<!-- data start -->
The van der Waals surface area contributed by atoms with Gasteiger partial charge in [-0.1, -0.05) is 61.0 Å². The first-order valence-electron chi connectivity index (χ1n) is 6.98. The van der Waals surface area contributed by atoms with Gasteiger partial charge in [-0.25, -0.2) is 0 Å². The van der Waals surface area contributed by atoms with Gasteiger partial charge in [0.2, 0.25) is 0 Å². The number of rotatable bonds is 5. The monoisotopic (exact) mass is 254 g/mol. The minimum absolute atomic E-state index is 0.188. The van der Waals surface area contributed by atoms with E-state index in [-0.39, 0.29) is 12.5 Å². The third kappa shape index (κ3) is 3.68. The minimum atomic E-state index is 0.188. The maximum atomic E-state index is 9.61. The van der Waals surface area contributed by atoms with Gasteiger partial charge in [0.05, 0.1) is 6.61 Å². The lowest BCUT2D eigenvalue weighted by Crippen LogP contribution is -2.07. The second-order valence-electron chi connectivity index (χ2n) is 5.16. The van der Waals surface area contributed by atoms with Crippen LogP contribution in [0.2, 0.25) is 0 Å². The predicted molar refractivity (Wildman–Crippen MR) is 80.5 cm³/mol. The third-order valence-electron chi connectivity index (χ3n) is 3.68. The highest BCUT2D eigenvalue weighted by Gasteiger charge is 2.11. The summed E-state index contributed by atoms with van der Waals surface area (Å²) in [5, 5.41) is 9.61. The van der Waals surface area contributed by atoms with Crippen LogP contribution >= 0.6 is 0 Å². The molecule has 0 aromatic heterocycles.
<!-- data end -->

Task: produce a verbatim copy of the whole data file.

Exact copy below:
The van der Waals surface area contributed by atoms with Gasteiger partial charge in [-0.1, -0.05) is 61.0 Å². The first-order valence-electron chi connectivity index (χ1n) is 6.98. The van der Waals surface area contributed by atoms with Gasteiger partial charge in [-0.25, -0.2) is 0 Å². The van der Waals surface area contributed by atoms with Gasteiger partial charge in [0.2, 0.25) is 0 Å². The number of rotatable bonds is 5. The monoisotopic (exact) mass is 254 g/mol. The minimum absolute atomic E-state index is 0.188. The van der Waals surface area contributed by atoms with E-state index in [-0.39, 0.29) is 12.5 Å². The third kappa shape index (κ3) is 3.68. The minimum atomic E-state index is 0.188. The maximum atomic E-state index is 9.61. The van der Waals surface area contributed by atoms with Gasteiger partial charge in [0.05, 0.1) is 6.61 Å². The lowest BCUT2D eigenvalue weighted by Crippen LogP contribution is -2.07. The second-order valence-electron chi connectivity index (χ2n) is 5.16. The van der Waals surface area contributed by atoms with Crippen LogP contribution in [0.2, 0.25) is 0 Å². The predicted molar refractivity (Wildman–Crippen MR) is 80.5 cm³/mol. The third-order valence-electron chi connectivity index (χ3n) is 3.68. The highest BCUT2D eigenvalue weighted by Gasteiger charge is 2.11. The summed E-state index contributed by atoms with van der Waals surface area (Å²) in [5, 5.41) is 9.61. The van der Waals surface area contributed by atoms with Crippen LogP contribution >= 0.6 is 0 Å². The molecule has 0 aromatic heterocycles.